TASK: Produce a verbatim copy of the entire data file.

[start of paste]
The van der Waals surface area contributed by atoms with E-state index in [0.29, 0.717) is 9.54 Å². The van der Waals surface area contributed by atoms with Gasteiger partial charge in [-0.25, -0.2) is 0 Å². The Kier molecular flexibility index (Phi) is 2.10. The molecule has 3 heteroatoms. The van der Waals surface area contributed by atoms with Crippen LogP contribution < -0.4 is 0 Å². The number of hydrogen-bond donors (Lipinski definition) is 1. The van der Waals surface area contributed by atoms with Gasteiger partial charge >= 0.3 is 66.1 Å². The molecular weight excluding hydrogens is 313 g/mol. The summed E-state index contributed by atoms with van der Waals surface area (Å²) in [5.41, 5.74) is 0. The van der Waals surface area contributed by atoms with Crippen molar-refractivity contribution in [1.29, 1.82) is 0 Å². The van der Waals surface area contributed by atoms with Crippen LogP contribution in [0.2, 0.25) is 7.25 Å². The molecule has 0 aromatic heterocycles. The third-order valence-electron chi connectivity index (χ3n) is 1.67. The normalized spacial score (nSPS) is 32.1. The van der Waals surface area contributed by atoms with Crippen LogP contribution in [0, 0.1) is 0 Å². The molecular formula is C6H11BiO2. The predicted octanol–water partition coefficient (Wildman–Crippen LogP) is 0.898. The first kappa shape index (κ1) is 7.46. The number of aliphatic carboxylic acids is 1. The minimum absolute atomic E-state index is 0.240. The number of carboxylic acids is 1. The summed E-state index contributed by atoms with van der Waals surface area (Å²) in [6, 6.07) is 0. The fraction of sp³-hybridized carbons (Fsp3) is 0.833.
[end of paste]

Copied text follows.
The van der Waals surface area contributed by atoms with E-state index in [0.29, 0.717) is 9.54 Å². The van der Waals surface area contributed by atoms with Gasteiger partial charge in [-0.25, -0.2) is 0 Å². The Kier molecular flexibility index (Phi) is 2.10. The molecule has 3 heteroatoms. The van der Waals surface area contributed by atoms with Crippen LogP contribution < -0.4 is 0 Å². The number of hydrogen-bond donors (Lipinski definition) is 1. The van der Waals surface area contributed by atoms with Gasteiger partial charge >= 0.3 is 66.1 Å². The molecular weight excluding hydrogens is 313 g/mol. The summed E-state index contributed by atoms with van der Waals surface area (Å²) in [5.41, 5.74) is 0. The van der Waals surface area contributed by atoms with Crippen molar-refractivity contribution in [1.29, 1.82) is 0 Å². The van der Waals surface area contributed by atoms with Crippen LogP contribution in [0.2, 0.25) is 7.25 Å². The molecule has 0 aromatic heterocycles. The third-order valence-electron chi connectivity index (χ3n) is 1.67. The normalized spacial score (nSPS) is 32.1. The van der Waals surface area contributed by atoms with Crippen LogP contribution in [0, 0.1) is 0 Å². The molecular formula is C6H11BiO2. The predicted octanol–water partition coefficient (Wildman–Crippen LogP) is 0.898. The first kappa shape index (κ1) is 7.46. The number of aliphatic carboxylic acids is 1. The minimum absolute atomic E-state index is 0.240. The number of carboxylic acids is 1. The summed E-state index contributed by atoms with van der Waals surface area (Å²) in [6, 6.07) is 0. The fraction of sp³-hybridized carbons (Fsp3) is 0.833.